Ivan “Ike” Taylor was born in the city of Gretna located on the west bank of the Mississippi River, across the river from uptown New Orleans. He lived with his mother, Cora in Raleigh, North Carolina for a period of time as a child but later returned to Louisiana as a seventh-grader to live with his uncle and aunt, Herman and Judy Francois. He attended Marion Abramson Senior High School where he played football as a running back, defensive end, corner back, and place-kicker. While living with his uncle, he began to acquire unorthodox training habits as an athlete.
Taylor attended college at the University of Louisiana in Lafayette where he studied in psychology. In his first two years, he became academically ineligible and was unable to play football. After hard work, help, and commitment he brought his grades up and joined the football team as a walk on in 2001. This achievement earned him a scholarship. In his first season, he played tailback, special teams and returned kicks.
Prior to his senior season, Taylor asked to be moved to cornerback. He started the season at the right cornerback spot and recorded 46 tackles, eight passes defensed and two forced fumbles. In four games, he didn’t allow an opponent to catch a ball. Among his college teammates was Charles Tillman who was drafted by the Chicago Bears.
Despite his inexperience and lack of consistent play in college, the Pittsburgh Steelers selected Taylor in the fourth round (125th overall) in the 2003 NFL Draft. The selection was made based primarily on Taylor’s rare combination of size and speed — leading up to the draft, he was timed as fast as 4.18 seconds in the 40-yard dash.
In his first two years in the league, Taylor was used primarily on special teams, though he saw spot duty at defensive back. In his third season (2005) Taylor moved into the starting lineup at left cornerback. He started 15 regular season games and all four of the team’s playoff games, including the Super Bowl. During the 2005 NFL playoffs he had a key interception in the second quarter of the 2005 AFC Championship. The turnover led to a touchdown which opened a 24–3 lead en route to a 34–17 win over the Denver Broncos. In the Super Bowl, Taylor recorded a team high seven tackles and also had two passes defended and a crucial interception at the Steelers five-yard line which helped the Steelers to secure a 21–10 victory over the Seattle Seahawks.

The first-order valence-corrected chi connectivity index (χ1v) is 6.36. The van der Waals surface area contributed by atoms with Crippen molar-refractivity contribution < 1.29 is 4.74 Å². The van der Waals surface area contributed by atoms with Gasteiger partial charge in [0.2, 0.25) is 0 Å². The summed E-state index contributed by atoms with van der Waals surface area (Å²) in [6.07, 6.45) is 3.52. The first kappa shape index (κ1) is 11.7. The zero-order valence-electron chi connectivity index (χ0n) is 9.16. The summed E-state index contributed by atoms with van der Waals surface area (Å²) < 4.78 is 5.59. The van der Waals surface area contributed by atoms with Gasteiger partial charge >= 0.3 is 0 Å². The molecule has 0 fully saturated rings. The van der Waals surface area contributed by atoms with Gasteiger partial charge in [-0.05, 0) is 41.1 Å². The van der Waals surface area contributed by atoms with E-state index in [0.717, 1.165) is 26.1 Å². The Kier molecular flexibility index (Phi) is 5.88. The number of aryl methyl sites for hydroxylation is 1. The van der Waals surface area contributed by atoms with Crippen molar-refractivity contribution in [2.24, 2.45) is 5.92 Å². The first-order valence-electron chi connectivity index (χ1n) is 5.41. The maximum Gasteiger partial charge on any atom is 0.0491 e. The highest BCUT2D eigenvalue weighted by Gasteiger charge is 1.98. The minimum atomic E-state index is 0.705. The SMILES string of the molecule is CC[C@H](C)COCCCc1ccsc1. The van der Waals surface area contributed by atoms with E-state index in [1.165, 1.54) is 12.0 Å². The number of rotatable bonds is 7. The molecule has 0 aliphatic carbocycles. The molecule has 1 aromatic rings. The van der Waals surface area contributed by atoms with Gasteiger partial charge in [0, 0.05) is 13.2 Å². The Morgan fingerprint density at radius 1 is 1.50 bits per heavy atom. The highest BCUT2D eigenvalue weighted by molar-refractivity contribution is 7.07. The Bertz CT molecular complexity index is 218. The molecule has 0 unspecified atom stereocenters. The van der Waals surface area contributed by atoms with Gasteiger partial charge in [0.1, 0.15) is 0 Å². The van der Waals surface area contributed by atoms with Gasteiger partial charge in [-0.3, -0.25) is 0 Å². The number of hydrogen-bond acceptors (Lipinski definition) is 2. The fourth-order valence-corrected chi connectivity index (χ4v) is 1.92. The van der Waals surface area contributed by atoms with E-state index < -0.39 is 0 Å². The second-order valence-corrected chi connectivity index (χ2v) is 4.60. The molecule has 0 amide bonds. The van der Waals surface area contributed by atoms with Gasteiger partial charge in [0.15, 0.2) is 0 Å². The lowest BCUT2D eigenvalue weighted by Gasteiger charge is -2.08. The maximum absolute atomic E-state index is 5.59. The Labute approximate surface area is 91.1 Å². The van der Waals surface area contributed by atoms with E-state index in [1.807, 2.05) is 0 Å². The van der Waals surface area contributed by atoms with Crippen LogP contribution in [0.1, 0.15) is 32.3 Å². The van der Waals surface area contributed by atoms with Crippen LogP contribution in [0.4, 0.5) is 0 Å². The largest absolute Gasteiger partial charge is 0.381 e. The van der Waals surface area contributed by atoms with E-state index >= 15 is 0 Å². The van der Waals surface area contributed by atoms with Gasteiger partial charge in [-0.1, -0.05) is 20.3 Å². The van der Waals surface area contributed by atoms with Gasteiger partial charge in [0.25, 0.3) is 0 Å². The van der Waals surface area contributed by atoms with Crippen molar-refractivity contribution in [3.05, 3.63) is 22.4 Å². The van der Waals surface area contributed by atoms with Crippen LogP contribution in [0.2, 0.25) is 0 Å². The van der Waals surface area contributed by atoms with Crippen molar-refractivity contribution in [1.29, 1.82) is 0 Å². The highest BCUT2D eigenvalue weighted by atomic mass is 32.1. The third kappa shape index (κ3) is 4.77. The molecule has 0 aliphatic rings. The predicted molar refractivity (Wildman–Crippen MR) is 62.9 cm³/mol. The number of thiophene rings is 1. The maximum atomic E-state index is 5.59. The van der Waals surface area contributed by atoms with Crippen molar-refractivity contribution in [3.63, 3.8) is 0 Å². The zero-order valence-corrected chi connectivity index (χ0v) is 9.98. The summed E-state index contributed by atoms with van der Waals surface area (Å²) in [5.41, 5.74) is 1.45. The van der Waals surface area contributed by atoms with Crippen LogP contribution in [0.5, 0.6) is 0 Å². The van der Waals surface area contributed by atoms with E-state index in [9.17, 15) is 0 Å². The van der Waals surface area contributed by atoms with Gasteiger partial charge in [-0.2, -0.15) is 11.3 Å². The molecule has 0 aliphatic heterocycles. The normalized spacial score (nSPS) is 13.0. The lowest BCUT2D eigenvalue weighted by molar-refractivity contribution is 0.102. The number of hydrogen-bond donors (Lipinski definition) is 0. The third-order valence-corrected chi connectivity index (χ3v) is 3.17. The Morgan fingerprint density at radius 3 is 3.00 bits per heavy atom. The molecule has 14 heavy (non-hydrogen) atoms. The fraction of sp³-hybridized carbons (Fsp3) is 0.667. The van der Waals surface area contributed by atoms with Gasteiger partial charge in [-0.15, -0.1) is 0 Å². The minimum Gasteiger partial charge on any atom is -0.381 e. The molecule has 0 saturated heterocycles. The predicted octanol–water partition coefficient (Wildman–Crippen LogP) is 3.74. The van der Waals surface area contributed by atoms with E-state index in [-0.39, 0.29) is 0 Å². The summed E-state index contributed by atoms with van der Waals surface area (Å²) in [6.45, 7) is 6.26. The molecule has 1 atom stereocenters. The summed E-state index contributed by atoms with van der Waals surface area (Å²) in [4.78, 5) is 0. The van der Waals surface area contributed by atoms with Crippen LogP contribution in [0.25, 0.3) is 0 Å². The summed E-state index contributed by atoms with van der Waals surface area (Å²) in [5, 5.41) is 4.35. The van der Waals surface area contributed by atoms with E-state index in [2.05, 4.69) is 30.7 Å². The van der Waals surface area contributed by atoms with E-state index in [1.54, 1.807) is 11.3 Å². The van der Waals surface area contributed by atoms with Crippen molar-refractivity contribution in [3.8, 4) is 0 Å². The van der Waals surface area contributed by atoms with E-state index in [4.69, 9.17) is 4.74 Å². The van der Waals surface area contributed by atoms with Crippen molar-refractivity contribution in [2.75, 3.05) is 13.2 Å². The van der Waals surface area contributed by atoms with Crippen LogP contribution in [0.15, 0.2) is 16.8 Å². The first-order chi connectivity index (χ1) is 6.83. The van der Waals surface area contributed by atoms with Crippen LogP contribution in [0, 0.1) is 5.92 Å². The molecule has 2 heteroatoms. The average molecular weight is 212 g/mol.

Taylor was rewarded for his performance prior to the 2006 season with a contract extension valued at $22.5 million over four years (with $6.4 million guaranteed). The contract made Taylor the highest paid cornerback in franchise history and would tie him to the Steelers through 2010.
Taylor’s play regressed in 2006 and he was stripped of his starting role after game 10; he was not re-inserted into the starting lineup until the final game of the season, and then only due to an injury to Deshea Townsend. He re-committed himself in the off-season and regained his spot at left cornerback for 2007 under the new regime of head coach Mike Tomlin, who replaced Bill Cowher. In a first round loss to the Jacksonville Jaguars in the 2007 playoffs, Taylor recorded his third consecutive post-season game with an interception, which set a team record.
Taylor won the NFL’s Defensive Player of the Week award for his performance against the Seahawks in the fifth week of 2008. In the game, he had six solo tackles, three passes defended and a goal-line interception to halt a Seahawks drive at the end of the first half. He started all 16 regular season games that season, along with three more playoff games including a win in Super Bowl XLIII to earn his second Super Bowl ring.
In the final week of the 2009 season, Taylor made a helmet-to-helmet tackle on Miami Dolphins quarterback Pat White which rendered White temporarily unable to move. White had to be carted off the field, but he didn’t appear to sustain any long-term damage from the hit.
Taylor makes his off-season home in his native New Orleans. He trains with Tom Shaw in his Speed, Power, Agility, Reaction and Quickness (SPARQ) Training Program, primarily at Disney’s Wide World of Sports Complex in Orlando, Florida.
Each summer Ike runs the FaceMeIke Football Camp in New Orleans for local youth.
On Sunday Night Football games during the 2009 season, he introduced himself as “Ike Taylor, Swaggin’.” During the 2010 season, he introduced himself as “Ike T, Swagger’ U.”